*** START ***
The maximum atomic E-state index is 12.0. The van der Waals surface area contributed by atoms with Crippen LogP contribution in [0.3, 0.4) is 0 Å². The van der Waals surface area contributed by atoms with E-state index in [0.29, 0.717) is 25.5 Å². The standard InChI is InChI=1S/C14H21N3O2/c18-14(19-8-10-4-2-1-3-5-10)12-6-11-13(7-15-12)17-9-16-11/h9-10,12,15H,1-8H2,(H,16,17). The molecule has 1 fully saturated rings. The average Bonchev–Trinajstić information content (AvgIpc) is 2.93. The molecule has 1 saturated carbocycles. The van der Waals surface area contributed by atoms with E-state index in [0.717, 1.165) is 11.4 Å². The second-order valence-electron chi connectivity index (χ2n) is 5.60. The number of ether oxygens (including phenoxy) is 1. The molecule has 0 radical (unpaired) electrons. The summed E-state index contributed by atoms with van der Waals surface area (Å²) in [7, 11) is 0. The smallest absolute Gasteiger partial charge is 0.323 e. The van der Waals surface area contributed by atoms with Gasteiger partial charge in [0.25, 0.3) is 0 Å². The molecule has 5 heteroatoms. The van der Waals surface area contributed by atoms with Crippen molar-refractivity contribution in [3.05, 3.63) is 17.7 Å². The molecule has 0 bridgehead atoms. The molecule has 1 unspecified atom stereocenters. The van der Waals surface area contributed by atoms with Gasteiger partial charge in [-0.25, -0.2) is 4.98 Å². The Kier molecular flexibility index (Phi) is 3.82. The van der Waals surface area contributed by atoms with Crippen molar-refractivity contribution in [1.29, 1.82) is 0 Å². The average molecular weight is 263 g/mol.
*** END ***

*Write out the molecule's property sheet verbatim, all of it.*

The maximum atomic E-state index is 12.0. The van der Waals surface area contributed by atoms with Crippen LogP contribution in [0.3, 0.4) is 0 Å². The van der Waals surface area contributed by atoms with E-state index in [0.29, 0.717) is 25.5 Å². The standard InChI is InChI=1S/C14H21N3O2/c18-14(19-8-10-4-2-1-3-5-10)12-6-11-13(7-15-12)17-9-16-11/h9-10,12,15H,1-8H2,(H,16,17). The molecule has 1 fully saturated rings. The average Bonchev–Trinajstić information content (AvgIpc) is 2.93. The molecule has 1 saturated carbocycles. The van der Waals surface area contributed by atoms with E-state index in [0.717, 1.165) is 11.4 Å². The second-order valence-electron chi connectivity index (χ2n) is 5.60. The number of ether oxygens (including phenoxy) is 1. The molecule has 0 radical (unpaired) electrons. The summed E-state index contributed by atoms with van der Waals surface area (Å²) in [7, 11) is 0. The smallest absolute Gasteiger partial charge is 0.323 e. The van der Waals surface area contributed by atoms with Gasteiger partial charge in [0.25, 0.3) is 0 Å². The molecule has 5 heteroatoms. The van der Waals surface area contributed by atoms with Crippen molar-refractivity contribution in [3.05, 3.63) is 17.7 Å². The molecule has 0 bridgehead atoms. The molecule has 1 unspecified atom stereocenters. The van der Waals surface area contributed by atoms with Gasteiger partial charge in [-0.25, -0.2) is 4.98 Å². The Kier molecular flexibility index (Phi) is 3.82. The van der Waals surface area contributed by atoms with Crippen molar-refractivity contribution in [1.29, 1.82) is 0 Å². The average molecular weight is 263 g/mol.